This month may prove to be crucial for Haiti’s future.
Americans used to think that any country’s political problems — and thus all its other difficulties — could be solved with a good, solid, democratic, U.S.- supported election.
But in many countries where we’ve proposed and followed through with backing for such elections, problems have continued or even been exacerbated. Haiti is one extreme example.
One reason for this, in Haiti as elsewhere, is that when the U.S. wants to help support and certify democratic elections, it usually already has a preferred dog in the race.
And that dog is not always a good dog.
In Haiti today, the dog also has many masters, who are collectively known as the Core Group, which consists of powerful outside advisors including the U.S., France, Canada, the Organization of American States and the U.N. Together they have supported specific candidates in past elections, viewing these as change vehicles for Haiti. Unfortunately, two things are true: These vehicles have a tendency to break down. And no Haitian government can exist without ongoing Core Group support.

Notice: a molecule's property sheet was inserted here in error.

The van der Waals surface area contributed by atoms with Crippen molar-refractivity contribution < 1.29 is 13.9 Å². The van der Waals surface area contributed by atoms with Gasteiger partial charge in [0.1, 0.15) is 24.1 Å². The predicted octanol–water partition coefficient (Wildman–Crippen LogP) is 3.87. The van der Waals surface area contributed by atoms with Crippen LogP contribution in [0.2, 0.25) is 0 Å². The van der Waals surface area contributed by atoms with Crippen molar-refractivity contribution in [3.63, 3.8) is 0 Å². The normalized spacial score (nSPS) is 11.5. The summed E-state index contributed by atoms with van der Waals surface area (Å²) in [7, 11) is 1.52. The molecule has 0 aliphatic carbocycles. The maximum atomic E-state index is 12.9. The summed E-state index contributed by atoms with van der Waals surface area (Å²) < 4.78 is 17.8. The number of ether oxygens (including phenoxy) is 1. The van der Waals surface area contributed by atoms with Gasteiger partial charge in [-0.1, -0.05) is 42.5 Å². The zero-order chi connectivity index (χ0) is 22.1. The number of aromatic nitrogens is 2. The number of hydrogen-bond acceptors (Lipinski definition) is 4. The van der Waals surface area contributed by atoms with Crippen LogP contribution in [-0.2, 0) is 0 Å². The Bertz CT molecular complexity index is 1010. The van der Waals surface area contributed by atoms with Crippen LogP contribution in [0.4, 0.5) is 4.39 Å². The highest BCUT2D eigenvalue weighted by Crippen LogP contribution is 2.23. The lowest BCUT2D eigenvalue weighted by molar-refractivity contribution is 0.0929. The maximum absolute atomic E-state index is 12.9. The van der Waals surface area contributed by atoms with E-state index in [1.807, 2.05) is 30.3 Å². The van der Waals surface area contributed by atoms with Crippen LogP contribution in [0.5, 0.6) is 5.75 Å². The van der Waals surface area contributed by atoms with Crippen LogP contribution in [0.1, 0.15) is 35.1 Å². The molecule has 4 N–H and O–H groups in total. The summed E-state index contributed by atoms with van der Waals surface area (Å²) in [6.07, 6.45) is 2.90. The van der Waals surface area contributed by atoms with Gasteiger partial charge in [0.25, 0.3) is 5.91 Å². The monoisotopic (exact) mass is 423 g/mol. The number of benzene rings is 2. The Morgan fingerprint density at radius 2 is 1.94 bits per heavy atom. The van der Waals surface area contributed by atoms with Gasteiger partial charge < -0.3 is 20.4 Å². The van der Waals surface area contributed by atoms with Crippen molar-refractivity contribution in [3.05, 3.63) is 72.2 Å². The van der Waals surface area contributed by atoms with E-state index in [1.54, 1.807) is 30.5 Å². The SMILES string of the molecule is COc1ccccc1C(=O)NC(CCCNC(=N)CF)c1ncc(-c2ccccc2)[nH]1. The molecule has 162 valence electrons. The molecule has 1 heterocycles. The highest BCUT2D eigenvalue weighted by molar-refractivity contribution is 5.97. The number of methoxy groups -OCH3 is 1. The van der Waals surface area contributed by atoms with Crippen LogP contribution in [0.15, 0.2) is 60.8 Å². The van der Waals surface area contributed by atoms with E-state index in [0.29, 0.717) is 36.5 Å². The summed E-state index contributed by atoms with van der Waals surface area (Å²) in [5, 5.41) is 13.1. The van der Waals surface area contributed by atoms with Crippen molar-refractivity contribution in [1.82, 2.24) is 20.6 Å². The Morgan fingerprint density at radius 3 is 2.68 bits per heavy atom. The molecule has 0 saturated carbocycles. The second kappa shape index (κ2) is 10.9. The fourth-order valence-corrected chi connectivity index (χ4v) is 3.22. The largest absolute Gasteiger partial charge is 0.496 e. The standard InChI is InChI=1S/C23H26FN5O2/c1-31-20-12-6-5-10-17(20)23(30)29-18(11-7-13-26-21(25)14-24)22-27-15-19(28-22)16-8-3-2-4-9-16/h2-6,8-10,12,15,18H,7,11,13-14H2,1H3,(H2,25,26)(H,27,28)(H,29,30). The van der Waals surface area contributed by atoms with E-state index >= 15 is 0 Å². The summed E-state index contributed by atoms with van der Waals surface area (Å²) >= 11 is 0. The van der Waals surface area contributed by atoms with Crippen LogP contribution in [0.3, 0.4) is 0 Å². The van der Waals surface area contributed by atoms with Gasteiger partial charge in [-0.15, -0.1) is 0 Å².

Haiti’s president, Jovenel Moise, whose marred election was certified by the OAS in 2016, has been one such failure, and on a grand scale. After much controversy, he was finally seated as president in 2017, with Core Group backing.
But over time, Moise, theoretically chosen to bring Haiti along the democratic road, has shown himself to be a natural autocrat. Since early 2020, he has ruled by decree. He has not held legislative elections, letting Haiti’s law-making body become utterly depopulated through term-limit attrition and termination by Moise himself. He has also replaced mayors around the country with his own choices as each terms out, consolidating his hold on the central government and on the countryside.
He sent troops against Haiti’s Supreme Court and closed it down. He has arrested and jailed his political opponents and their family members, presided over grotesque corruption that has impoverished Haiti further, and failed to address — and is thought to have encouraged — escalating violence in Port-au-Prince and elsewhere.
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